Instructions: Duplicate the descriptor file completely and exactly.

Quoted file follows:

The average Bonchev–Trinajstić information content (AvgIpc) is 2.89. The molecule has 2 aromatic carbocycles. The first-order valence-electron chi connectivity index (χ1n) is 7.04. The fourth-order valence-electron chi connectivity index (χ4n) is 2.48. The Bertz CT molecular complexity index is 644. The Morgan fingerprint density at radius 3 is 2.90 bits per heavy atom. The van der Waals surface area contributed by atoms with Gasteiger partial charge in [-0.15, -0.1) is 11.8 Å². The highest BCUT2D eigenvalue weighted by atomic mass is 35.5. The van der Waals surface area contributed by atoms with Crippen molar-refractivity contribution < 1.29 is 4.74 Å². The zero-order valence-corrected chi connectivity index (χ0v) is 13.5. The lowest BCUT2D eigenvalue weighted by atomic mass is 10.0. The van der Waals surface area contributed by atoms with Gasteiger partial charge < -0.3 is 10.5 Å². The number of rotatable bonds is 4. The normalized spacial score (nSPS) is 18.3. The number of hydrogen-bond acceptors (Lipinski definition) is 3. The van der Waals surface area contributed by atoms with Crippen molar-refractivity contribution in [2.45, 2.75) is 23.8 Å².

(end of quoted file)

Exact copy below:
The average Bonchev–Trinajstić information content (AvgIpc) is 2.89. The molecule has 2 aromatic carbocycles. The first-order valence-electron chi connectivity index (χ1n) is 7.04. The fourth-order valence-electron chi connectivity index (χ4n) is 2.48. The Bertz CT molecular complexity index is 644. The Morgan fingerprint density at radius 3 is 2.90 bits per heavy atom. The van der Waals surface area contributed by atoms with Gasteiger partial charge in [-0.15, -0.1) is 11.8 Å². The highest BCUT2D eigenvalue weighted by atomic mass is 35.5. The van der Waals surface area contributed by atoms with Crippen molar-refractivity contribution < 1.29 is 4.74 Å². The zero-order valence-corrected chi connectivity index (χ0v) is 13.5. The lowest BCUT2D eigenvalue weighted by atomic mass is 10.0. The van der Waals surface area contributed by atoms with Gasteiger partial charge < -0.3 is 10.5 Å². The number of rotatable bonds is 4. The normalized spacial score (nSPS) is 18.3. The number of hydrogen-bond acceptors (Lipinski definition) is 3. The van der Waals surface area contributed by atoms with Crippen molar-refractivity contribution in [2.45, 2.75) is 23.8 Å².